In this universe, the old Tricorn Centre in Portsmouth died a long time before it died. Even before the bulldozers moved in twelve years ago, the building had long since departed this world.
Built out of concrete and towering above one corner of the city, it had gone from being a thriving city-within-a-city to being the world’s most impressive pidgeon sanctuary. A fact confirmed by newspaper reports before the demolition, which suggested that some of the old offices and rooms were floored with several inches of pidgeon droppings.
The most interesting thing about the Tricorn was the fact that it looked like something from a dystopian science fiction novel.
It was a little piece of J.G.Ballard’s “High Rise” or Orwell’s “Nineteen Eighty-Four” that greeted everyone who entered the city. It was a little piece of the worst nightmares of old men that clung to a modern city. And it was the coolest thing in the world!
But, apart from anecdotes, a few photos and the basic facts of the centre’s construction and demolition, the centre’s real story is lost. So, here is another one.
In an alternate universe, not too far from our own, the Tricorn wasn’t demolished on the 24th March 2004. Whatever the reason, it continued to stand proudly over the city.
One one rainy morning this September, shoppers were greeted by a strange sight. Two shops at the far end of the high street just weren’t there any more. Sure, the buildings still stood, but there was nothing inside. No glass in the windows, no shelves to stack, no paint on the walls and nothing but a few bare wires dangling from the ceiling to show that people ever existed there. The police quickly cordoned off the shops and released a bland statement about an ongoing investigation.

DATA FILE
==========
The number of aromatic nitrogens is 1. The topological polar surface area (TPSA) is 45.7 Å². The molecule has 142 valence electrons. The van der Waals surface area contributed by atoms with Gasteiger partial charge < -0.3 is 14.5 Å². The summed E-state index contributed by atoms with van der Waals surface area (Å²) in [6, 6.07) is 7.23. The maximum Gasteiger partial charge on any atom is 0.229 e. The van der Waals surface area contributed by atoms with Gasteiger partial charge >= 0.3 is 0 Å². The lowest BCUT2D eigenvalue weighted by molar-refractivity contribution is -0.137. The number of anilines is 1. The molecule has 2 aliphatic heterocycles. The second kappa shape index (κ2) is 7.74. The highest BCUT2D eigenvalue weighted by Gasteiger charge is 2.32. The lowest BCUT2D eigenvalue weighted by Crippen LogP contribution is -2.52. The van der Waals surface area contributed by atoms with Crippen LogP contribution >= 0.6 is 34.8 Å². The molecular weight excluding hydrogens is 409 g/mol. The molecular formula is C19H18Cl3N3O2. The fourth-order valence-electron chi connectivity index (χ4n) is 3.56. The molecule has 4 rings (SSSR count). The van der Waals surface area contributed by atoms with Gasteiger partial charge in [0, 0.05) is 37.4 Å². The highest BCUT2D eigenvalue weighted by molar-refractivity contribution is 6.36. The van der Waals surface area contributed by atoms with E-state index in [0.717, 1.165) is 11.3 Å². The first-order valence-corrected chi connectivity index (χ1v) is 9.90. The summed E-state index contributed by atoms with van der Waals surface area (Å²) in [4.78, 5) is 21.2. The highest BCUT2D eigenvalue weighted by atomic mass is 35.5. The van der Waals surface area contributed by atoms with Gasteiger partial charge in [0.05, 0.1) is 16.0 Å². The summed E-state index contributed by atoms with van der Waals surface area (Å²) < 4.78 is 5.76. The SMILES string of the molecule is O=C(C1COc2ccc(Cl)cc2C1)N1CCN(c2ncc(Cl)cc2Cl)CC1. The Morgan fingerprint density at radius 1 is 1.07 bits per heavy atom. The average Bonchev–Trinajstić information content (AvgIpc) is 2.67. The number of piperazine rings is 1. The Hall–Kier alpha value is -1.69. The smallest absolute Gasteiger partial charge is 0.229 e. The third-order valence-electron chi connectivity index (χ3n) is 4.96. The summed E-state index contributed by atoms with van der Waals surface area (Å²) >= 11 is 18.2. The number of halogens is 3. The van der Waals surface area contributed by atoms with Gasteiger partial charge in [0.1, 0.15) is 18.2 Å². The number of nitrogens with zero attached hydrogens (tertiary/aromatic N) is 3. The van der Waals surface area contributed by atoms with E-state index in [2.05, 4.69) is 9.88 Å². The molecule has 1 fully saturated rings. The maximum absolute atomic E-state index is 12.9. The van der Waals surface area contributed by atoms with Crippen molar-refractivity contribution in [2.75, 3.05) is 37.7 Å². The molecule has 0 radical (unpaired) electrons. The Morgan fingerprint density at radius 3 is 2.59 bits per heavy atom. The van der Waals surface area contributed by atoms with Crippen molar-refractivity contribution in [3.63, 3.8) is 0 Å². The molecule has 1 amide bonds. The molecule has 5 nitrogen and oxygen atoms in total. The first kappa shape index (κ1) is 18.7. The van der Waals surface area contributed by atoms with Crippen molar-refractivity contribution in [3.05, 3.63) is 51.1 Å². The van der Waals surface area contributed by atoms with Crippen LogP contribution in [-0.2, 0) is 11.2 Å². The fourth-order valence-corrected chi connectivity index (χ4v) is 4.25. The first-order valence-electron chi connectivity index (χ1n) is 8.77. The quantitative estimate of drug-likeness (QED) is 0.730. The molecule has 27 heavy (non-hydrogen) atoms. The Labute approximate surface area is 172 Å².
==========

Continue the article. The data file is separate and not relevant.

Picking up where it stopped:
There was, of course, no cause for alarm. A few days later, the local paper posted a speculative story about criminal gangs ransacking the store in the dead of night. The CCTV footage of the town that night had got lost due to an ill-advised update to the latest operating system. The police maintained their silence. People moved on.
On a rainy night, less than a month later, one of the other shops nearby was gutted by fire. The police were quick to whisper the word “arson”. But, the few staggering drunks who saw the shop go up claim that there were barely any flames, as if there almost wasn’t anything left to burn.
The next few shops to go were, of course, blamed on the economy. Their signs remained and their windows were washed over with windolene but it didn’t quite look right. After all, the cloudy glass in the windows looked just a little bit too new.
It was only when the shopping centre in the middle of town shut up shop a week ago that people really began to ask questions.
Even the notice on the blacked-out doorway that mentioned urgent repairs and fresh renovation work didn’t fool everyone. The local paper’s glowing “artist’s impression” photos of a revamped centre, filled with grinning stock photo people, failed to convince too.
Tensions were only calmed when the Government released a formal statement blaming the mysterious closures on a mislabelled batch of asbestos insulation that had been earmarked for destruction, but had found it’s way into the builders’ stores when the town was being constructed.
For everyone’s safety, the entire town centre was quarantined. A few well-placed jokes in every panel show on TV soon made even the hardiest conspiracy theorist hesitant to suggest any other explanation.
But, some people still knew the truth. After all, there have been many films made about the dead returning to life. We’re all familar with the sight of a few zombies quickly becoming many zombies by adding the living to their ranks. But, if people can become zombies, what’s to say that buildings can’t do the same?